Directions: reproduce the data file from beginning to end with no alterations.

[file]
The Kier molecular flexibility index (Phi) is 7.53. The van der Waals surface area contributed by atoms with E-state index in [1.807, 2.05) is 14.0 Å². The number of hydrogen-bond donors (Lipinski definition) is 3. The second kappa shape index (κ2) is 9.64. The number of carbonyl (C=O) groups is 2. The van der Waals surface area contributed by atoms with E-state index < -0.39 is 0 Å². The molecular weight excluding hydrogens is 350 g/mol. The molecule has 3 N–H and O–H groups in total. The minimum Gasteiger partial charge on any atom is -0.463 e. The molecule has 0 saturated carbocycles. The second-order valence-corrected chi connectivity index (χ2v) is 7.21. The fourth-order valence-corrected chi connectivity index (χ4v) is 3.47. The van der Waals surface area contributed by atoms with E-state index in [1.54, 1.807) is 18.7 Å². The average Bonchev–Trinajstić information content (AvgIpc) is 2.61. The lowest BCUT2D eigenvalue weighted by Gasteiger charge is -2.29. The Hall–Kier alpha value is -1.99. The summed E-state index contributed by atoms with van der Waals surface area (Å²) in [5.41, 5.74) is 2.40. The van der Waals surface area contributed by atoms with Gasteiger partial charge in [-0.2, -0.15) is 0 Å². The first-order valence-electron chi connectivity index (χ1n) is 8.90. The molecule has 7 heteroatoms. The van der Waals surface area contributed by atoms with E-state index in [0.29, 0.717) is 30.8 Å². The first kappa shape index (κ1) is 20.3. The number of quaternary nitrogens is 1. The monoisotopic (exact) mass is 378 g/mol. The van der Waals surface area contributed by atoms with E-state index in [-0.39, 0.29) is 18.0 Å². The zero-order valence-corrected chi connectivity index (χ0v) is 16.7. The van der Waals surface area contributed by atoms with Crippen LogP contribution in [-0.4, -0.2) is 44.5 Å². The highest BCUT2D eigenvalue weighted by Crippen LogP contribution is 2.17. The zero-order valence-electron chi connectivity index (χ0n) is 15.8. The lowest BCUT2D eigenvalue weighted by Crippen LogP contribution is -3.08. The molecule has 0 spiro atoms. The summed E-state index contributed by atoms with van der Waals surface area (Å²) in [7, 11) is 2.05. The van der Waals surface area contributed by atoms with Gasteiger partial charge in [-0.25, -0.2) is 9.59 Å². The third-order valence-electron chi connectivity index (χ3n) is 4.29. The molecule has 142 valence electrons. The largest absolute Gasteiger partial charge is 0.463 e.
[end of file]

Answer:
The Kier molecular flexibility index (Phi) is 7.53. The van der Waals surface area contributed by atoms with E-state index in [1.807, 2.05) is 14.0 Å². The number of hydrogen-bond donors (Lipinski definition) is 3. The second kappa shape index (κ2) is 9.64. The number of carbonyl (C=O) groups is 2. The van der Waals surface area contributed by atoms with E-state index < -0.39 is 0 Å². The molecular weight excluding hydrogens is 350 g/mol. The molecule has 3 N–H and O–H groups in total. The minimum Gasteiger partial charge on any atom is -0.463 e. The molecule has 0 saturated carbocycles. The second-order valence-corrected chi connectivity index (χ2v) is 7.21. The fourth-order valence-corrected chi connectivity index (χ4v) is 3.47. The van der Waals surface area contributed by atoms with E-state index in [1.54, 1.807) is 18.7 Å². The average Bonchev–Trinajstić information content (AvgIpc) is 2.61. The lowest BCUT2D eigenvalue weighted by Gasteiger charge is -2.29. The Hall–Kier alpha value is -1.99. The summed E-state index contributed by atoms with van der Waals surface area (Å²) in [5.41, 5.74) is 2.40. The van der Waals surface area contributed by atoms with Gasteiger partial charge in [-0.2, -0.15) is 0 Å². The first-order valence-electron chi connectivity index (χ1n) is 8.90. The molecule has 7 heteroatoms. The van der Waals surface area contributed by atoms with E-state index in [0.29, 0.717) is 30.8 Å². The first kappa shape index (κ1) is 20.3. The number of quaternary nitrogens is 1. The monoisotopic (exact) mass is 378 g/mol. The van der Waals surface area contributed by atoms with E-state index in [-0.39, 0.29) is 18.0 Å². The zero-order valence-corrected chi connectivity index (χ0v) is 16.7. The van der Waals surface area contributed by atoms with Crippen LogP contribution in [-0.4, -0.2) is 44.5 Å². The highest BCUT2D eigenvalue weighted by Crippen LogP contribution is 2.17. The zero-order valence-electron chi connectivity index (χ0n) is 15.8. The lowest BCUT2D eigenvalue weighted by Crippen LogP contribution is -3.08. The molecule has 0 spiro atoms. The summed E-state index contributed by atoms with van der Waals surface area (Å²) in [7, 11) is 2.05. The van der Waals surface area contributed by atoms with Gasteiger partial charge in [-0.25, -0.2) is 9.59 Å². The third-order valence-electron chi connectivity index (χ3n) is 4.29. The molecule has 142 valence electrons. The largest absolute Gasteiger partial charge is 0.463 e.